Libya’s new Ambassador to the European Union, Jalal Al-Ashi, and the Director-General of the European Commission’s department for Mobility and Transport (DG MOVE), Henrik Holyoli discussed ways to lift the EU’s ban on Libyan Airlines.
Al-Ashi said that the meeting, which was held in Brussels, “focused on lifting the ban on Libyan flights, meeting European requirements and standards, and Libya’s participation in the meeting of transport ministers from the Union for the Mediterranean (UfM).”
In November, the Libyan Minister of Economy and Trade, Mohamed Al-Hwaij met with French Ambassador to Libya, Mostafa Mihraje and urged the return of Air France to Libya.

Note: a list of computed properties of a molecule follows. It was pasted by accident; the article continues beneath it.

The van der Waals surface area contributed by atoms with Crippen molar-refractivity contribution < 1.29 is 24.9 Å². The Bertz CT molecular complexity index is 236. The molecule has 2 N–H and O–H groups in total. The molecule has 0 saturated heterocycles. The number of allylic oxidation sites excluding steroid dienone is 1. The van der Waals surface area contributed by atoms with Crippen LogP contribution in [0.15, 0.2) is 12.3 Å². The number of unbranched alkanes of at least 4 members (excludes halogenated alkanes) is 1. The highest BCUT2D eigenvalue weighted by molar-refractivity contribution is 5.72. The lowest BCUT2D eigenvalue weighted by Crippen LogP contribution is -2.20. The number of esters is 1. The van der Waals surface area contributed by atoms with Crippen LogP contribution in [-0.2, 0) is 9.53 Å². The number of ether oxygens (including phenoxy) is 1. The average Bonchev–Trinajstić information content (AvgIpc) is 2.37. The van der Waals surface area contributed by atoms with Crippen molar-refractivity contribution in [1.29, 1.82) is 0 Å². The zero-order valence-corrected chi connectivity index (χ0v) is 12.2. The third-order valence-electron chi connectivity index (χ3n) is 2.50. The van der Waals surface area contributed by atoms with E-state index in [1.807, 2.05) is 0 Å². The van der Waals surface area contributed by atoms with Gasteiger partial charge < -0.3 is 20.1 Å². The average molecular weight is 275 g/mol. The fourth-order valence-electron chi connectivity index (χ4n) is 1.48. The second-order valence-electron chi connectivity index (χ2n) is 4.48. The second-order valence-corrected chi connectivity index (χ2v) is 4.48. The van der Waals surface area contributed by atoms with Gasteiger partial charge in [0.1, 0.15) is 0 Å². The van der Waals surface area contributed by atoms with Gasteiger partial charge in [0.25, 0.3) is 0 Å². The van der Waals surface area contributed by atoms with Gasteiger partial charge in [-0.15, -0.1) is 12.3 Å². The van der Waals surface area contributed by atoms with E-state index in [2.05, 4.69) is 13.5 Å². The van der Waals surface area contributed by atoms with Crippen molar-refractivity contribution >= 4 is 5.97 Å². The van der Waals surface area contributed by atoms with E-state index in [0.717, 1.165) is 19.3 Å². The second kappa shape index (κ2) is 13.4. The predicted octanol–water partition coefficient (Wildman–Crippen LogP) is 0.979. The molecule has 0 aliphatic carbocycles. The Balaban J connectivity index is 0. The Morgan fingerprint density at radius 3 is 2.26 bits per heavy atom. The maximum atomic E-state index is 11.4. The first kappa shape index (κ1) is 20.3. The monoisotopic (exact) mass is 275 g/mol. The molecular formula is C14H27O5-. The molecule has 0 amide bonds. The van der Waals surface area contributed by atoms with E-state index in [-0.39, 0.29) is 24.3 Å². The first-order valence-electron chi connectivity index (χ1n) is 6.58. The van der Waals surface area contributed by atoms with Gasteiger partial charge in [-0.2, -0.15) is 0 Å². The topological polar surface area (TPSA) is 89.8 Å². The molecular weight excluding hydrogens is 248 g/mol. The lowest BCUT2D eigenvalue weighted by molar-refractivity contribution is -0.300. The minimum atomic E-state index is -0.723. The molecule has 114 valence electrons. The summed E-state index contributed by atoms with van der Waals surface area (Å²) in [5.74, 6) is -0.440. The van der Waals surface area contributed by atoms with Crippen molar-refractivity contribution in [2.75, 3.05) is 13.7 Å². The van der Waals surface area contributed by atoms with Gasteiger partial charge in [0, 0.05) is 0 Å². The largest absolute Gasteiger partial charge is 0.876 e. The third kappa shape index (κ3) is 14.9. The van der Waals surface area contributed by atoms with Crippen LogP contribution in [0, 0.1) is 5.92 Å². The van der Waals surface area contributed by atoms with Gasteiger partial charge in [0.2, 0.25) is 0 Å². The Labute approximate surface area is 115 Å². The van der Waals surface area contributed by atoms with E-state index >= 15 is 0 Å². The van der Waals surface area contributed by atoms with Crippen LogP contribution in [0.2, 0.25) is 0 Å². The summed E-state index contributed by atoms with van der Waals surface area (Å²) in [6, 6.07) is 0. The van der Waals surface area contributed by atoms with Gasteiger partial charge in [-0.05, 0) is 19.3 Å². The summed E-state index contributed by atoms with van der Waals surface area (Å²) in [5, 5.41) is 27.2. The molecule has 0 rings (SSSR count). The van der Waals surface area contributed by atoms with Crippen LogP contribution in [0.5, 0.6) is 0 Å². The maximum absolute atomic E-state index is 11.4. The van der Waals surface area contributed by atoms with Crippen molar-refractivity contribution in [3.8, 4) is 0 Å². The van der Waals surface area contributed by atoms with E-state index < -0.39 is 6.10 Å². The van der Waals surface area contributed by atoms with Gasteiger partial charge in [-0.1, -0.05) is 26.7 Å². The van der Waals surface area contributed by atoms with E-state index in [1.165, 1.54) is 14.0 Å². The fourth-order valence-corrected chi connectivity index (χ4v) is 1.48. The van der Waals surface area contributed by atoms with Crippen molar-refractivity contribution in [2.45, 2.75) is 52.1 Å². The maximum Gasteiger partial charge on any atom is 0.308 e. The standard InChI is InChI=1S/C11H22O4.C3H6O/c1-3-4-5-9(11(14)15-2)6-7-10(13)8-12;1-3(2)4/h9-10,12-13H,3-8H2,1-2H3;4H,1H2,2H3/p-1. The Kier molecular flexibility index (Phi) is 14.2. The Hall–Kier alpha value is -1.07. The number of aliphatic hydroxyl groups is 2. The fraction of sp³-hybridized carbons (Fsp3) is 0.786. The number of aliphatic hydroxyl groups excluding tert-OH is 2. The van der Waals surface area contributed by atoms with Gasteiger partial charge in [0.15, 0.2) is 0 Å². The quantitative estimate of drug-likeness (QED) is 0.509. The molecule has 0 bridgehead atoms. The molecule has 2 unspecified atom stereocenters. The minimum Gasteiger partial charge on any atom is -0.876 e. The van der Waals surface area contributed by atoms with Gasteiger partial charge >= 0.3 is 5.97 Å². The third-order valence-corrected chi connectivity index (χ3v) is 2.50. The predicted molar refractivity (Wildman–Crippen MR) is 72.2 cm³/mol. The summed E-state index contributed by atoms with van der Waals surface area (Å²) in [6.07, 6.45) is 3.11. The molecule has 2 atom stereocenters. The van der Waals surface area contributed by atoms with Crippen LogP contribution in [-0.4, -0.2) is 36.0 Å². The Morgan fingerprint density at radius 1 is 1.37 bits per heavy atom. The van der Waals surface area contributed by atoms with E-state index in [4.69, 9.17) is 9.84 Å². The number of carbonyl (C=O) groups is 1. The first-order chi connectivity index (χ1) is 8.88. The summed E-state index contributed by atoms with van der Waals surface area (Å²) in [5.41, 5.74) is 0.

Many neighbouring countries have resumed flying with Libya, such as Tunisia and Egypt, but the European Union, except Malta, continues to refuse direct flights with Libya.
In April 2022, the EU stated that it will continue to prevent Libyan planes from entering its airspace. This decision was made due to fears that the Libyan authorities will not be able to guarantee the safety of planes, and cited the continuing clashes between the warring parties.
The list included measures to ban 90 airlines in 15 countries, including 11 African countries. The ban also included companies in the Congo, the Democratic Republic of the Congo, Equatorial Guinea, Angola, and other countries.
The EU has imposed a ban on all Libyan airlines in European airspace since 2014, over safety concerns.
In January 2022, the European Commission renewed its ban on Libyan airlines. The measure covers all airlines from Libya, including Afriqiyah Airways, Libyan Airlines, Buraq Air, Ghadames Air Transport, Global Aviation and Service Group, Air Libya, and Petro Air.